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Why Songs are More Important Than Recordings
by Alex Cosper (10/20/14)

If you're a music fan and you've never written or performed music then there's a chance that you don't know about the difference between a song and a recording. If you do know, then you're very perceptive because this topic rarely comes up at parties, regular discussions or in media. But if you're a songwriter or musician who understands the music industry then there's a good chance you already know why songs are more important that recordings. Even though almost every hit on the radio can be classified as both a song and a recording, there is still a difference, which is why there are separate awards for them each year at the Grammys.

In the first place, songs make much more money than recordings, assuming the recording of the song is a hit. If it's not a hit there's still a chance that someday someone will cover the song and make it a hit, which is great for the songwriter. When a hit is recorded by an artist that is not the songwriter you can usually bet that the songwriter made more money off the hit than the artist, unless the artist does a lot of touring, has a big name and commands a certain value, which is rare. In the music industry revenue streams are separate for songwriters and artists, even if they are the same entity.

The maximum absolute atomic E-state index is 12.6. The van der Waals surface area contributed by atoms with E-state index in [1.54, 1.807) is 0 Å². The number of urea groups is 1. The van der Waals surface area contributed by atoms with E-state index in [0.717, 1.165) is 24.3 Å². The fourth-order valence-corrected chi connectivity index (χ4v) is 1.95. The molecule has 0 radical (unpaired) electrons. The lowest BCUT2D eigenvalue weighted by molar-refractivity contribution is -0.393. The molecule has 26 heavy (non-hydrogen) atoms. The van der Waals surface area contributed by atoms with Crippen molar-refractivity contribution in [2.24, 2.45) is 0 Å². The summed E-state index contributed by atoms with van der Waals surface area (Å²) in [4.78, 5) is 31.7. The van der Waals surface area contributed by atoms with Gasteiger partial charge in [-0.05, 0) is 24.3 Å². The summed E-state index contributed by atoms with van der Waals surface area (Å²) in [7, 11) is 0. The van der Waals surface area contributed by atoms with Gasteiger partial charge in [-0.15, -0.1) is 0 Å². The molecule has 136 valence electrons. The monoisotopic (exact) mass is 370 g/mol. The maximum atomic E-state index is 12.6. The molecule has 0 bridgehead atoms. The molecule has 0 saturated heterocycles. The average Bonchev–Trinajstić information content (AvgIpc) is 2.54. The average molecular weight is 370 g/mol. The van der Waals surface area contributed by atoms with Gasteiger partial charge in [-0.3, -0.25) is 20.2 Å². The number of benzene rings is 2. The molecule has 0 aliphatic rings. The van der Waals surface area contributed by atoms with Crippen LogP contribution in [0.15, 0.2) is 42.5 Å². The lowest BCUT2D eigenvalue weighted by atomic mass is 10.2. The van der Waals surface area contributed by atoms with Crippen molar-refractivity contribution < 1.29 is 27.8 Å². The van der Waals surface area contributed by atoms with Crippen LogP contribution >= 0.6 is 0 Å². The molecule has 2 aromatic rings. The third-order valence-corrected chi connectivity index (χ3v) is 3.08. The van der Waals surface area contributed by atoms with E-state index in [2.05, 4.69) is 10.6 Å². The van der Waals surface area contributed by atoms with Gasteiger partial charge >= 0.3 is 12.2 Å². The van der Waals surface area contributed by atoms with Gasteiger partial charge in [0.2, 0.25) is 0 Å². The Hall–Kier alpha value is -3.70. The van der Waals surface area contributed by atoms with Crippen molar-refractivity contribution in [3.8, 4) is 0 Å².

A hit recording may only last six months and then burn out. But the songwriter may decide to further capitalize on the song by having a different artist record it. At one time it was common for songwriters or publishers to try to get their songs covered by as many artists as possible, which brought them multiple marketing channels and multiple revenue streams. The song "Yesterday" by The Beatles, for example, is one of the most covered songs in history. During that era many other Lennon and McCartney songs were covered by many other artists, just as many different artists have covered "Louie Louie," a hit by The Kingsmen that was originally written by Richard Berry.

The creation of a hit usually begins with songwriting. Songs are usually written before entering the studio and then enhanced in the studio with layers of music and sounds. Many times a hit is based on the song's melody. It is the core melody and lyrics that make up the song in its pure form. Ideally, the song will be strong enough that people will remember it because of its lyrics or fun musical qualities.

Writing a song that a lot of other bands want to cover does involve writing music in a form that is widely understood in the world of musicians. The music of the 20st century was promoted to wider audiences than today which was a big reason a song could be covered in various genres. If you're a songwriter, then ideally each song you write should be marketed in ways beyond one recording. The more profitable musicians these days market items beyond music CDs.

For a song that has merit, it should be thought of as more than a recording. The following other things that come to mind for every well written song beyond a recording include:

- videos
- ringtones
- lyrics
- documentary
- video game
- a play or film
- album ad
- a virtual tour

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